You mentioned a lot of books. This is good for me because I read a lot of books, but many people who can read chose not to - especially, the kind of people who buy consultancy and attend talks and training. You can't answer their questions by pointing them to a book. I (ha ha) read somewhere that people divide into how, why, what and what if. I think there are readers in all those categories but readers tend towards the "why"/"what if" categories. I struggle especially with "how" people because the only way that you can get through to them is to actually physically get them to do it themselves. You can give them reasons until you're blue in the face.
I point people to books as a short-cut to me taking time to explain a certain topic, issue, subject or solution. Not that I resent the time necessary for effective explanation, (just the opposite, in fact) - it's just that in a time-limited session like Tuesday, I prefer to cover ground rather than dwell on one thing for too long. Agree with your observation about "how" people. Although I'd say that most people are "how" people to some extent.
I think if you want to reach everybody you need some kind of activities that let the "how" people feel what it's like to make processes more effective in a Lean way. "What" people are in some ways even more difficult, because they want to know exactly what they should do in their own situation. This is made even harder since I got the feeling that many people in the audience were middle-level people in big organisations. What's the one thing they can do to improve their team and make the organisation more Lean?
Agree with your point about activities. I like practical workshops with games, simulations, etc. Again a time thing (although maybe that's too glibly dismissive an answer? - for which I apologise). What's the one thing? In my opinion: Learn to see waste (or in TOC terms, learn to see bottlenecks). Hence one justification for the Rightshifting "campaign": To present people with the mere possibility that there could be much more waste in their organisations that they've heretofore realised / considered / conceived. Once someone accepts that this possibility exists, they may just be inclined to keep an eye out for waste.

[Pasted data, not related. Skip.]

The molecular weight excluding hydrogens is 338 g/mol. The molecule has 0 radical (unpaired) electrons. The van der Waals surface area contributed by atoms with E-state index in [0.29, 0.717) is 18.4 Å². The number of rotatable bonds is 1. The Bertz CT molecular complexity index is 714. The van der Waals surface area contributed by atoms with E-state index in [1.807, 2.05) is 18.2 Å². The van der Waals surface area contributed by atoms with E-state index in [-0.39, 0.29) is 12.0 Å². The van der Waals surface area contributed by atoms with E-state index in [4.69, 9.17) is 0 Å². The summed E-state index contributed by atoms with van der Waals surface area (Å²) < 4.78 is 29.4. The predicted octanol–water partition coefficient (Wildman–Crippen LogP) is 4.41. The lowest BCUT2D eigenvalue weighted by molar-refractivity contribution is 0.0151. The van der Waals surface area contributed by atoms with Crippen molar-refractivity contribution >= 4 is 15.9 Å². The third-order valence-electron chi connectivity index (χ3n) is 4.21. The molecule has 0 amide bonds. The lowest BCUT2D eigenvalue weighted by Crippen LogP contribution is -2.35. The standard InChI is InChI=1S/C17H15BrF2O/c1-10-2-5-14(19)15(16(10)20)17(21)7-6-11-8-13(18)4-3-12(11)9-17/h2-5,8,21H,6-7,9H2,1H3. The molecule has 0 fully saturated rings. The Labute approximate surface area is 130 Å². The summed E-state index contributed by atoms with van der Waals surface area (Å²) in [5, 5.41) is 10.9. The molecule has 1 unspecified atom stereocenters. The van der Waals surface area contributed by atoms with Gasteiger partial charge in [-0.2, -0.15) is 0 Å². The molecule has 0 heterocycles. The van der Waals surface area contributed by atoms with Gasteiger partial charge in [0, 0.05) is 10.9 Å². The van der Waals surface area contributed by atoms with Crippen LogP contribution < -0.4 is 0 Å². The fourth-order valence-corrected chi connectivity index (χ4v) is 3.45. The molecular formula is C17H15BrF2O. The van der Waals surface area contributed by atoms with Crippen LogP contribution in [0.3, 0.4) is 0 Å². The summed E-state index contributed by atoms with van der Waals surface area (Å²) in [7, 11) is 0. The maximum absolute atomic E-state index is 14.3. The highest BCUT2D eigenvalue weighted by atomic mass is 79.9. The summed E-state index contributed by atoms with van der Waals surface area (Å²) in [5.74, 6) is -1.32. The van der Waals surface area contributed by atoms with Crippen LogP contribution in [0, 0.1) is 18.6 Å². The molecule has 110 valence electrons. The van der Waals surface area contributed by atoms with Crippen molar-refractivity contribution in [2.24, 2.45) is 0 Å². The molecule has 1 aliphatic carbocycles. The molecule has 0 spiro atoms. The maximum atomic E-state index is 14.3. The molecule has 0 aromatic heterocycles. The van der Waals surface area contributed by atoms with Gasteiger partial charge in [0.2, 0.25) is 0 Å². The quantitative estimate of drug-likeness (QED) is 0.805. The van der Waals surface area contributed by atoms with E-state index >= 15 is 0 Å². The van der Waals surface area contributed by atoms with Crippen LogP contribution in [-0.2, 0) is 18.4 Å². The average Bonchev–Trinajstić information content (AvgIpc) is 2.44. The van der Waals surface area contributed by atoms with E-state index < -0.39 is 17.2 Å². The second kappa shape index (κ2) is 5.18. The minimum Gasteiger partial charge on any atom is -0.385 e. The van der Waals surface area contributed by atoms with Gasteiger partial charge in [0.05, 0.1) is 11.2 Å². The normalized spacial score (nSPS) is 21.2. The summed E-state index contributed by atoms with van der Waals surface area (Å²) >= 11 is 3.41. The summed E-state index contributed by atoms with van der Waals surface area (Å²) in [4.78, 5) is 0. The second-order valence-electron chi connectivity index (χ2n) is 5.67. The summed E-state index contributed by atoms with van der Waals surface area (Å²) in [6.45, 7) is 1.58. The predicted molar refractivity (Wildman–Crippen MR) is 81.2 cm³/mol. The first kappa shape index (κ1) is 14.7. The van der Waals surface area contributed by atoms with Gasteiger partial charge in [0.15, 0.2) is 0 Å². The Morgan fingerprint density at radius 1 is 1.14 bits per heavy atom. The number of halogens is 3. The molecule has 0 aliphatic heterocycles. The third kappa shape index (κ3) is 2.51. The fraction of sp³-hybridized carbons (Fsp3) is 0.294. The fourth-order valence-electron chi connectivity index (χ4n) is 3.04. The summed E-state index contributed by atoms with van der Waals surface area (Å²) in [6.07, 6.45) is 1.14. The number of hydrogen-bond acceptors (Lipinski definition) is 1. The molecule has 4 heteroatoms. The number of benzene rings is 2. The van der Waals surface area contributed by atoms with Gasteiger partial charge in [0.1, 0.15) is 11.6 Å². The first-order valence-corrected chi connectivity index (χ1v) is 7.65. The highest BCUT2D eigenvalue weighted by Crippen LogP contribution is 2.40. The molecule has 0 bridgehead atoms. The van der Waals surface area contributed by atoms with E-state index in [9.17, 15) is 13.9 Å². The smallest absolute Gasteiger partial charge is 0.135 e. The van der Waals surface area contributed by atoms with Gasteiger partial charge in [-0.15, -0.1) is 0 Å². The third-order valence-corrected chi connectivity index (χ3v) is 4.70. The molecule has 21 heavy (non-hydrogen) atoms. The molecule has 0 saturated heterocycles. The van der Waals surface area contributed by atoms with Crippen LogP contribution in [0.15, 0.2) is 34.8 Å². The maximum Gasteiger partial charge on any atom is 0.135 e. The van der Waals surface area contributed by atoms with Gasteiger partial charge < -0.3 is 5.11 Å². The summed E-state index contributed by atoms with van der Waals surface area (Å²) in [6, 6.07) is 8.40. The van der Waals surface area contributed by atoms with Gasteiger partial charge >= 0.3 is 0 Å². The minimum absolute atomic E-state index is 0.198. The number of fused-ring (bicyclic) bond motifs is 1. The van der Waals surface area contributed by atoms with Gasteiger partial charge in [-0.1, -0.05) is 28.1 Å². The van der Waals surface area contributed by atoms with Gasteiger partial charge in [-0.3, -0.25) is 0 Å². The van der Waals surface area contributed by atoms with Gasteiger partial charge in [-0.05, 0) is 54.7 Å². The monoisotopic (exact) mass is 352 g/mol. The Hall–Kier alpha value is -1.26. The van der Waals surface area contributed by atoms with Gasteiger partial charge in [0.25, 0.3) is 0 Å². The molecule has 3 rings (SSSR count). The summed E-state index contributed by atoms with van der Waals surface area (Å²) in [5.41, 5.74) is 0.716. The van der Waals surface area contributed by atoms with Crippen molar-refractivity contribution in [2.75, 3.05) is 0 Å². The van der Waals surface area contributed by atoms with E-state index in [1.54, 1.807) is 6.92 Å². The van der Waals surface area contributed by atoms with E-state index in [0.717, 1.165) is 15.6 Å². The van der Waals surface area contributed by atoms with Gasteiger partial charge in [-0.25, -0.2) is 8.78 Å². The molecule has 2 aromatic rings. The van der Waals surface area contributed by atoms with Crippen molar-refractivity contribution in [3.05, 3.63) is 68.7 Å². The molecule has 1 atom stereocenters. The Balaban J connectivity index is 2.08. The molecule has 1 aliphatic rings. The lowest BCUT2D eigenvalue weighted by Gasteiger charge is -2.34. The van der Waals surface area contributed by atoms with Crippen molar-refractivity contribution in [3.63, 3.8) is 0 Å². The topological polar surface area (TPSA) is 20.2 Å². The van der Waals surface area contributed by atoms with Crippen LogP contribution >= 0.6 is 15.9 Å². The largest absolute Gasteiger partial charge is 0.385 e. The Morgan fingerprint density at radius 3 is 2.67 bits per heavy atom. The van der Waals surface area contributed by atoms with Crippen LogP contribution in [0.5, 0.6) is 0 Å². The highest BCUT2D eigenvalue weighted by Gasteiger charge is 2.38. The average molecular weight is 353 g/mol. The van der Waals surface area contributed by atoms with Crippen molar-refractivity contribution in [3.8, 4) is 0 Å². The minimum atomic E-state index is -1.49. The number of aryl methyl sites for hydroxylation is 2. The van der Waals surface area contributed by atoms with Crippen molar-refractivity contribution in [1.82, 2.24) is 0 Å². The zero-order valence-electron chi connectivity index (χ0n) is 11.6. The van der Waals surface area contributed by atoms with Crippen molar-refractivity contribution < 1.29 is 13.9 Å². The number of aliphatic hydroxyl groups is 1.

If this is so great, why isn't everybody doing it?
I wasn't convinced by your explanations of why the hump is focussed around 20% efficiency. Is it really "inertia" or that "people are just stupid?" Do you really have to bomb a country flat and then get control of 90% of a country's capital in one room before you can make a change (as Deming supposedly did with Japan)?
Honestly, I just don't KNOW why organisations (and more relevantly, executives) are prepared to tolerate 80% waste (or more) in their organisation approach to software and tech product development. Other aspects of organisational ineffectiveness are less tolerated, I'd say. So why is the problem so acute in our "profession"? I have a coherent theory (see "Current Reality Tree" document http://www.fallingblossoms.com/opinion/content?id=1003 on my website), which involves a number of factors. And Rightshifting is my solution.
One way that I think about this is to think that however appallingly an organisation works, there is a sense in which it's "working perfectly" that is, it's in some form of equilibrium. Of course, one way to shift an equilibrium is to create a crisis, but another is to gently change a whole bunch of things until a new, higher stable state suddenly reveals itself - Jeff Sutherland talks about these "punctuated equilibria". Again, I think this might be rich territory for a set of "calls" to action for mid-level people. How can they move to make the ground more fertile for a shift towards being a Lean organisation. Otherwise, there's a danger that the message is "you can't get there from here."
Agreed. And the most common equilibrium state is generally round the 80% waste mark for tech businesses. :(
I many organisations I have seen, I truly believe that they "can't get there from here" - and their only future is to remain at their present level of equilibrium and hope that their left-drift remains slow enough that they can stay in business.
I think we have to accept that organisations generally have a (latent, hidden) reason for being, often far removed from their ostensible purpose of making a profit, or whatever. And often, that latent purpose is dysfunctional (from a societal point of view, not least). In people we call the resulting discomfort "cognitive dissonance". I'd go so far as to say that in organisations, the result of such dysfunction is ineffectiveness.
PS Lets meet up and chat soon.
Would love to! Just not this week - too much Python to do, deadline approaches! :)
For further information, contact Mark@agilelab.co.uk (07736 807 604)
Labels: Agile, consultancy, Lean